How to Create a Money-Saving Budget You Can Stick To

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If mention of the word "budget" makes you groan, think of it not as some nasty chore or way to deprive yourself but as spring cleaning. One good financial cleaning and you may have your money life in order for years to come.

Having a good budget is particularly important if your life situation is changing because of a marriage, divorce, new baby or any other event that alters your finances dramatically. But every household can save with a smart budget.

Your Cash Flow

The crux of budgeting is knowing your monthly spending needs and habits. Creating a budget means tracking your personal cash flow -- that is, how much money comes in and how much goes out.

Adding up your monthly income is easy, but tallying up all your spending takes a little more effort.

First, collect all your bills, your credit card statements, your checkbook register, and receipts for your groceries, gas or anything else you buy with cash.

If you haven't been keeping good records, you may have to keep track of every dollar you spend for a month before you draw up an accurate budget. Track your expenses by making entries in a notebook, or use a money management program such as Quicken or Microsoft Money. Those programs make budgeting easy. They really are worth the investment and often can be found discounted at computer retailers or bookstores.

Next, divide your spending into fixed costs -- such as mortgage payments, rent or loan payments -- and variable spending, which includes clothing, food and entertainment. Although you may be able to reduce your fixed costs by, say, refinancing your mortgage to get a lower interest rate, in most cases it is much easier to trim your variable spending.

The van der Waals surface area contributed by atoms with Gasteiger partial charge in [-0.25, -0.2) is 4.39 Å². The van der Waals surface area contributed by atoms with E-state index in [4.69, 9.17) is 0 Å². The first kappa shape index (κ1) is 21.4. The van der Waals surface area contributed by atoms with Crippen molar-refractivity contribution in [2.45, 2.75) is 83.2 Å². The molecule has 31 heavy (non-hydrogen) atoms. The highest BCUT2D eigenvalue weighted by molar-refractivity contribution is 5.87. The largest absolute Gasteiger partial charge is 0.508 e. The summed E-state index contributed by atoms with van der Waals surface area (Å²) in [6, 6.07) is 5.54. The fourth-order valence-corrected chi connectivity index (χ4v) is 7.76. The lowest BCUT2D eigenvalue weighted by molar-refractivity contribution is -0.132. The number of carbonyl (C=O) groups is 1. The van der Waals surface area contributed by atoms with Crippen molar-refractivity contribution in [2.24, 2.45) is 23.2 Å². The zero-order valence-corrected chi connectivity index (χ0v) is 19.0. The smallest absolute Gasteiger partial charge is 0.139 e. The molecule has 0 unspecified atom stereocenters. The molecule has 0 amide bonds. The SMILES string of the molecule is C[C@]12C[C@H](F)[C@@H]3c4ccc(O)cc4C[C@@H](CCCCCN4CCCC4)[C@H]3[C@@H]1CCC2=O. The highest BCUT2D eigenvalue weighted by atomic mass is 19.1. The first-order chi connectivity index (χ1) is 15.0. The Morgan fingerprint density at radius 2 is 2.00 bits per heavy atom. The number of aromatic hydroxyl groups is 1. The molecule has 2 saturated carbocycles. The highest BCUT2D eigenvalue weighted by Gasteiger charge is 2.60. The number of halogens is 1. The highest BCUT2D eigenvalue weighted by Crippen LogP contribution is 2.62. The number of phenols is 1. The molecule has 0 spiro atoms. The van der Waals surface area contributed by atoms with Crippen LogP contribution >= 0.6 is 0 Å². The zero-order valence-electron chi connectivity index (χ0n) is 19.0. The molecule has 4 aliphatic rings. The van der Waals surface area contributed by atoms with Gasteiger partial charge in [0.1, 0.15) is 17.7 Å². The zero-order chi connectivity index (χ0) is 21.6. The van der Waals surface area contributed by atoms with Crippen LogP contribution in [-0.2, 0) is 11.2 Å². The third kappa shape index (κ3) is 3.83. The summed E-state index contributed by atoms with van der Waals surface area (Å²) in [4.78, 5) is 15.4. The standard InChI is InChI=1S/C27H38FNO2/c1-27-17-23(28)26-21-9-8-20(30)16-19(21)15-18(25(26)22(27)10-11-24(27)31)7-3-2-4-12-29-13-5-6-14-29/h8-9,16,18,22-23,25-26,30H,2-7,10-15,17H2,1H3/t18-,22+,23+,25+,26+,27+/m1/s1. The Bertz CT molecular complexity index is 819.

Setting Goals

Once you have a handle on your spending, you can easily determine which costs you can cut and which you cannot.

Often, as soon as you see how much you are spending on your morning cappuccino and doughnut, you will be motivated to cut back. Keep motivated by setting goals. Attempt to save a certain amount, and put your savings in a special place so you can actually see what you're saving. For example, if you put your $1.50 you would spend on vending machine snacks every day into a piggy bank every evening, by the end of the month you'll have a tidy amount of money. Then put that money into an interest-bearing savings account or a money market account (you can open one of these at discount brokerage houses like Charles Schwab, often with a low starting balance). Now that money is earning interest for you as well.

Here are a few tips to get you started.

Budgeting isn't difficult, but it does take motivation. Promise yourself a modest reward for your efforts. Make it something you enjoy and don't often get to do. Blocking out some personal time for an activity you enjoy (or just to relax!) is a great, inexpensive way acknowledge your hard work.

Gather three months of bills or, if possible, all of the past year's bills, and add up how much you spend every month. Add up your spending in categories such as housing, entertainment and food.

Take a hard look at what you can pare. Entertainment expenses are easy to slash, but utility bills are not so easy to cut. Keeping a daily journal of what you spend each day may sound obsessive, but it can be eye-opening. Once you know where your money goes, you can spot your mindless excesses. It is really not very hard to give up lattes or bring your lunch from home.

Pay bills as soon as they come in. Avoid wrecking your budget with late fees.

Decide what you can cut, then do it. Track what you are saving, and you will be pleased. Budgeting is a bit like dieting; it takes discipline, but once you get in the habit -- and see your positive results -- it gets much easier.

 
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oh wow! i can't believe i never saw this thread before! Thanks Marisol!!

 
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I am bumping it again because I think that it has some good information for us all.

 

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